Recently in Performances
Manitoba Opera’s first production in nine years of Giacomo Puccini’s La Bohème still stirs the heart and inspires tears with its tragic tale of bohemian artists living — and loving — in 1840s Paris.
On April 12, 2014, Arizona Opera opened its series of performances of Donizetti's Don Pasquale in Tucson. Chuck Hudson’s production of this opera combined Commedia dell’arte with Hollywood movie history.
This quotation from Cervantes was displayed before the opening of the opera’s final scene:
“The greatest madness a man can commit in this life is to let himself die, just like that, without anybody killing him or any other hands ending his life except those of melancholy.”
Gounod's Faust makes a much welcomed return to the Royal Opera House. With each new cast, the dynamic changes as the balance between singers shifts and brings out new insights. In that sense, every revival is an opportunity to revisit from new perspectives. This time Bryn Terfel sang Méphistophélès, with Joseph Calleja as Faust - stars whose allure certainly helped fill the hall to capacity. And the audience enjoyed a very good show.
The company ends its 2013-14 season on a high note with a staged performance of Gershwin’s theatrical masterpiece
Lyric Opera of Chicago’s new production of Antonin Dvorak’s Rusalka is visually impressive and fulfills all possible expectations musically with unquestioned excitement.
The reliable Badisches Staatstheater has assembled plenty of talent for its new Un Ballo in Maschera.
This varied, demanding programme indisputably marked soprano Louise Alder as a name to watch.
Can this be the best British opera in years? Luke Bedford’s Through His Teeth at the Royal Opera House’s Linbury Theatre is exceptional. Drop everything and go.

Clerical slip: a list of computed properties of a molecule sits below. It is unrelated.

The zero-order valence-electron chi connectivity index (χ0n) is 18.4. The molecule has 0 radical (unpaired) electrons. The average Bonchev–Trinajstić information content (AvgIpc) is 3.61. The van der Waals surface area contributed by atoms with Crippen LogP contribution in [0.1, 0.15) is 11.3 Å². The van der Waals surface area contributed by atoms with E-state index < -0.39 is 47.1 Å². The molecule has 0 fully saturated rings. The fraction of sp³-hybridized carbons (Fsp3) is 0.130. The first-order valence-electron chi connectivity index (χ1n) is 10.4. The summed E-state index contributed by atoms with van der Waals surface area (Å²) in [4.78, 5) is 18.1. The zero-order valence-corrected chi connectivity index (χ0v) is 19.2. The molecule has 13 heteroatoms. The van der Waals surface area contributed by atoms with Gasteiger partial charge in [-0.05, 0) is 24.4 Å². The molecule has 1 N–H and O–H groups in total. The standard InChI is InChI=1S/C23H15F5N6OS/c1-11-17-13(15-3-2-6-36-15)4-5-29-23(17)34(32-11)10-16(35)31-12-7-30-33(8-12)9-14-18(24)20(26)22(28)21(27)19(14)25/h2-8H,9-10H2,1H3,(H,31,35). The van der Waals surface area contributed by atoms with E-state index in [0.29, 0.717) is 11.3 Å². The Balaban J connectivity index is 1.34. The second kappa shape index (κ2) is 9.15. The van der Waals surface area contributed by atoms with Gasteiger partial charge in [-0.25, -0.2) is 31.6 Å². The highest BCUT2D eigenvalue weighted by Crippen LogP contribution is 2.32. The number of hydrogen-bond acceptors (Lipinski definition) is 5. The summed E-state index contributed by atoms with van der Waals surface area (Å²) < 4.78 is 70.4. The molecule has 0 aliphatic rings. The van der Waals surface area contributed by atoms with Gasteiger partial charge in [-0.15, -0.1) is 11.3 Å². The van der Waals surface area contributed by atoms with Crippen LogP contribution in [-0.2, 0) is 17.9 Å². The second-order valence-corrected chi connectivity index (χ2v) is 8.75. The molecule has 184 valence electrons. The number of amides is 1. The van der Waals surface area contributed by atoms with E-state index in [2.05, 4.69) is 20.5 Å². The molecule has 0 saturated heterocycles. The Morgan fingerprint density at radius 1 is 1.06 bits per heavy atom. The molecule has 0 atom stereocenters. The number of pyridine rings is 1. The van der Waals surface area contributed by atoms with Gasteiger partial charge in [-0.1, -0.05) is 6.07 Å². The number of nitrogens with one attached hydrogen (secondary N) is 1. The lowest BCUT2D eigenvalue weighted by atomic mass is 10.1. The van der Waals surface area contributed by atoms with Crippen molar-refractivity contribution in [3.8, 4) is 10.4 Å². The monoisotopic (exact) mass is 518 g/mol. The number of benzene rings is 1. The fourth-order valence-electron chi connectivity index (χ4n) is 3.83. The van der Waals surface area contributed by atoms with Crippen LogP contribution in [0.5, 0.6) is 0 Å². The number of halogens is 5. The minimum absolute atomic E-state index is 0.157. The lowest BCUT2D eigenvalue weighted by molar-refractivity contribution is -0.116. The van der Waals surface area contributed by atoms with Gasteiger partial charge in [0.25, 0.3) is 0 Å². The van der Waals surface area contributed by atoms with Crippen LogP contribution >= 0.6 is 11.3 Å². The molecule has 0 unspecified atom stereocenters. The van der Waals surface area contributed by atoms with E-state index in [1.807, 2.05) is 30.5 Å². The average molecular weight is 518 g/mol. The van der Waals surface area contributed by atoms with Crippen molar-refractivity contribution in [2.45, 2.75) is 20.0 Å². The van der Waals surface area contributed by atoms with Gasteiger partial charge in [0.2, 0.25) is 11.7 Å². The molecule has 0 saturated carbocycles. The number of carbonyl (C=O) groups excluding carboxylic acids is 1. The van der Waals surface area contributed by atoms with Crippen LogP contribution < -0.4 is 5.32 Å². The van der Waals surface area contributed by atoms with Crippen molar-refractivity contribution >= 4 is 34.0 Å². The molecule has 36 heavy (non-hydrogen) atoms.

As one descends the steel steps into the cavernous bunker of Ambika P3, one seems about to enter rather insalubrious realms — just right one might imagine, then, for an opera which delves into the depths of the seedier side of celebrity life.
Kaiserslautern’s Pfalztheater has produced a tantalizing realization of Gluck’s Iphigénie en Aulide, characterized by intriguing staging, appealing designs, and best of all, superlative musical standards.
Never thought I’d say it but......
Celebrating the 80th birthday of one of the UK's greatest composers (if not the greatest), this concert was an intriguing, and not always stimulating, mix. Birtwistle with Carter makes sense, but Birtwistle with Adams does not - or at least only within the remit of the concert series. The concert was actually entitled “Nash Inventions: American and British Masterworks, including an 80th Birthday Tribute to Sir Harrison Birtwistle” and was the final concert in the “Inventions” series.
On Wednesday, March 19, 2014, General Director Ian Campbell of San Diego Opera announced that the company would go out of business at the end of this season. The next day the company performed their long-planned Verdi Requiem with a stellar cast including soprano Krassimira Stoyanova, mezzo-soprano Stephanie Blythe, tenor Piotr Beczala, and bass Ferruccio Furlanetto.
Visual elements in Richard Eyre’s striking production offset Massenet’s melodic shortcomings
New productions of repertoire staples such as Gioachino Rossini’s Il Barbiere di Siviglia bear much anticipation for both performers and staging.
On March 15, 2014, Los Angeles Opera presented Elkhanah Pulitzer’s production of the opera, which she set in 1885 when women were beginning to be recognized as persons separate from their fathers, brothers and husbands. At that time many European countries were beginning to allow women to own property, obtain higher education, and choose their husbands.
On March 11, 2014, San Diego Opera presented Verdi’s A Masked Ball in a traditional production by Leslie Koenig. Metropolitan Opera star tenor Piotr Beczala was Gustav III, the king of Sweden, and Krassimira Stoyanova gave an insightful portrayal of Amelia, his troubled but innocent love interest.
From the moment she walked, resplendent in red, onto the Wigmore Hall platform, Anne Schwanewilms radiated a captivating presence — one that kept the audience enthralled throughout this magnificent programme of Romantic song.